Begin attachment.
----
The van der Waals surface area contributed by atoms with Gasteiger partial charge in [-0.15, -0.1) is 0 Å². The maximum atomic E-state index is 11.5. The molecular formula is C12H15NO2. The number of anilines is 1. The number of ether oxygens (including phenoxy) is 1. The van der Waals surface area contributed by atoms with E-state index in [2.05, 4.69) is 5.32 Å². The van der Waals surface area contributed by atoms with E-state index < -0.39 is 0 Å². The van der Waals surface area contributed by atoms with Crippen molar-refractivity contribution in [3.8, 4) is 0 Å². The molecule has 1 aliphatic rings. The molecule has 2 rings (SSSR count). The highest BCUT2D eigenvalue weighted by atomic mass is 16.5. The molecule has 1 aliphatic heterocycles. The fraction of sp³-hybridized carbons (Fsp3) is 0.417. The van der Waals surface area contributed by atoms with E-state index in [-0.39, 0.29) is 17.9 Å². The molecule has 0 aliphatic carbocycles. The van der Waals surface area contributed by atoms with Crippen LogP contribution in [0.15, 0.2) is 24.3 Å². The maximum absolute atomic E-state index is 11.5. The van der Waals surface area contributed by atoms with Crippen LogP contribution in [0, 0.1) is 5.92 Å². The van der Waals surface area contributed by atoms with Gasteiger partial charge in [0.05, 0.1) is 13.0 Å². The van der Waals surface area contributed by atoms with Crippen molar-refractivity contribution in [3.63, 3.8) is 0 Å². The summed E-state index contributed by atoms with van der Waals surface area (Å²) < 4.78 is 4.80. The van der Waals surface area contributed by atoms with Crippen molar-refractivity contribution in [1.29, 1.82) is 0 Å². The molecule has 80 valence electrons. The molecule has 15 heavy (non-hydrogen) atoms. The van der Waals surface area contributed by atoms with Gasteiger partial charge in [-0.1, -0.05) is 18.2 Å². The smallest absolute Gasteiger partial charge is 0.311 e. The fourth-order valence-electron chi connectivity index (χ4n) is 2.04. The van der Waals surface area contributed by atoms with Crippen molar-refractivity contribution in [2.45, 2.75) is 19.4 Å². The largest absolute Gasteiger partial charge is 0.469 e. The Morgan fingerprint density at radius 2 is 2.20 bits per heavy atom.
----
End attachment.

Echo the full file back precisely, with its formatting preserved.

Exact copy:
The van der Waals surface area contributed by atoms with Gasteiger partial charge in [-0.15, -0.1) is 0 Å². The maximum atomic E-state index is 11.5. The molecular formula is C12H15NO2. The number of anilines is 1. The number of ether oxygens (including phenoxy) is 1. The van der Waals surface area contributed by atoms with E-state index in [2.05, 4.69) is 5.32 Å². The van der Waals surface area contributed by atoms with E-state index < -0.39 is 0 Å². The van der Waals surface area contributed by atoms with Crippen molar-refractivity contribution in [3.8, 4) is 0 Å². The molecule has 1 aliphatic rings. The molecule has 2 rings (SSSR count). The highest BCUT2D eigenvalue weighted by atomic mass is 16.5. The molecule has 1 aliphatic heterocycles. The fraction of sp³-hybridized carbons (Fsp3) is 0.417. The van der Waals surface area contributed by atoms with E-state index in [-0.39, 0.29) is 17.9 Å². The molecule has 0 aliphatic carbocycles. The van der Waals surface area contributed by atoms with Crippen LogP contribution in [0.15, 0.2) is 24.3 Å². The maximum absolute atomic E-state index is 11.5. The van der Waals surface area contributed by atoms with Crippen LogP contribution in [0, 0.1) is 5.92 Å². The van der Waals surface area contributed by atoms with Gasteiger partial charge in [0.05, 0.1) is 13.0 Å². The van der Waals surface area contributed by atoms with Crippen molar-refractivity contribution in [3.63, 3.8) is 0 Å². The summed E-state index contributed by atoms with van der Waals surface area (Å²) < 4.78 is 4.80. The van der Waals surface area contributed by atoms with Crippen molar-refractivity contribution in [1.29, 1.82) is 0 Å². The molecule has 80 valence electrons. The molecule has 15 heavy (non-hydrogen) atoms. The van der Waals surface area contributed by atoms with Gasteiger partial charge in [-0.1, -0.05) is 18.2 Å². The smallest absolute Gasteiger partial charge is 0.311 e. The fourth-order valence-electron chi connectivity index (χ4n) is 2.04. The van der Waals surface area contributed by atoms with Crippen molar-refractivity contribution in [2.45, 2.75) is 19.4 Å². The largest absolute Gasteiger partial charge is 0.469 e. The Morgan fingerprint density at radius 2 is 2.20 bits per heavy atom.